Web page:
An "all-ecological" refurbishing for the room of the "eco-roadmen"

The nonprofit Espaces, a pioneer in the ecological development of abandoned urban areas, is furnishing a new technical room in order to welcome its back-to-work employees and to facilitate the accommodation of composite teams.

Social and Employment

Meudon, France

Eymeric de Chaumont

€16,000 to the Selection Committee at 2010/03/30

Project leader

Association Espaces

"I'm convinced that by combining their skills and ours, we can provide innovative solutions for the development of these urban territories and also for rainwater management."

Eymeric de Chaumont

Located on the southwest edge of Paris, the Val de Seine has witnessed vast changes in the past twenty years. The capital of the French automobile industry with the Renault plant in Boulogne-Billancourt, it has been transformed relentlessly since the plant was closed in 1992. At the socioeconomic level, many people are finding it extremely difficult to find a job. At the environmental level, despite the many territorial upgrading projects, industrial wastelands abound, while a great deal also needs to be done to renovate the banks of the Seine and the waterways that flow into it.

In this context, the nonprofit Espaces was created in 1994 to attempt an experiment that was highly innovative at the time: to manage a deteriorated or little cared for urban fabric ecologically, using environment-friendly techniques, while also offering employment to long term jobless persons. This ambition was crowned with success. Espaces welcomes nearly a hundred back-to-work employees (long-term jobless, subsistence wage earners, disabled workers, etc.) in its 14 facilities spread out in the Hauts-de-Seine and on the margins of the 14th, 15th and 16th districts of Paris.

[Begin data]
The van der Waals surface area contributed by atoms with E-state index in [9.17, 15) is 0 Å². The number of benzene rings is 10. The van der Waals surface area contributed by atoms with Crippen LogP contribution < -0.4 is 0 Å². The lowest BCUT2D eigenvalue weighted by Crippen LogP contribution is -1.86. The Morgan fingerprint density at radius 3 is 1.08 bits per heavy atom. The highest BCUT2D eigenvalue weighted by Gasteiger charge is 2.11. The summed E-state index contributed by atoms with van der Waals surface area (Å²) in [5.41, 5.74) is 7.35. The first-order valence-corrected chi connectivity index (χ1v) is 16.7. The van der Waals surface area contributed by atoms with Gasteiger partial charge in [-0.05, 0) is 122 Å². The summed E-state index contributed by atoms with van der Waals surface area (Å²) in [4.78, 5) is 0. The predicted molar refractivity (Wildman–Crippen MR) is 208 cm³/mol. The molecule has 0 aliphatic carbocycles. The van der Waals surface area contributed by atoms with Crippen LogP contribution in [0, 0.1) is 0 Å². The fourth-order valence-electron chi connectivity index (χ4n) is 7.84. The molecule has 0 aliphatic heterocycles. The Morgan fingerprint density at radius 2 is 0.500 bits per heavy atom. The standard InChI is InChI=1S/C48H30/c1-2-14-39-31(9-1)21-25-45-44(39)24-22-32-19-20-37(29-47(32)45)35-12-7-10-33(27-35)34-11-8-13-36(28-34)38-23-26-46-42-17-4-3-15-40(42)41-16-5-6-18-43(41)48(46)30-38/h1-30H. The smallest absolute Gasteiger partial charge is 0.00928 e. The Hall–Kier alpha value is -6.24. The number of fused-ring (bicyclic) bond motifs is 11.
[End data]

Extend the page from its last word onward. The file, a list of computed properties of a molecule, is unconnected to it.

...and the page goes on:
A room that reflects the spirit and vocation of the organization


To offer better reception conditions to at least three of its teams of "eco-roadmen", Espaces is adapting a technical room in Meudon with the installation of a dressing room for the women, two showers and two new sanitary blocks, the renovation of the existing kitchen and the training room, and the extension of the space used to store the building equipment. The grant from the Veolia Foundation will contribute to financing the indoor facilities, all to HEQ (High Environmental Quality) standards. The room will be insulated with hemp wool, equipped with low-power light bulbs, and painted with an ecological paint. Some thirty employees will benefit from this new work setting.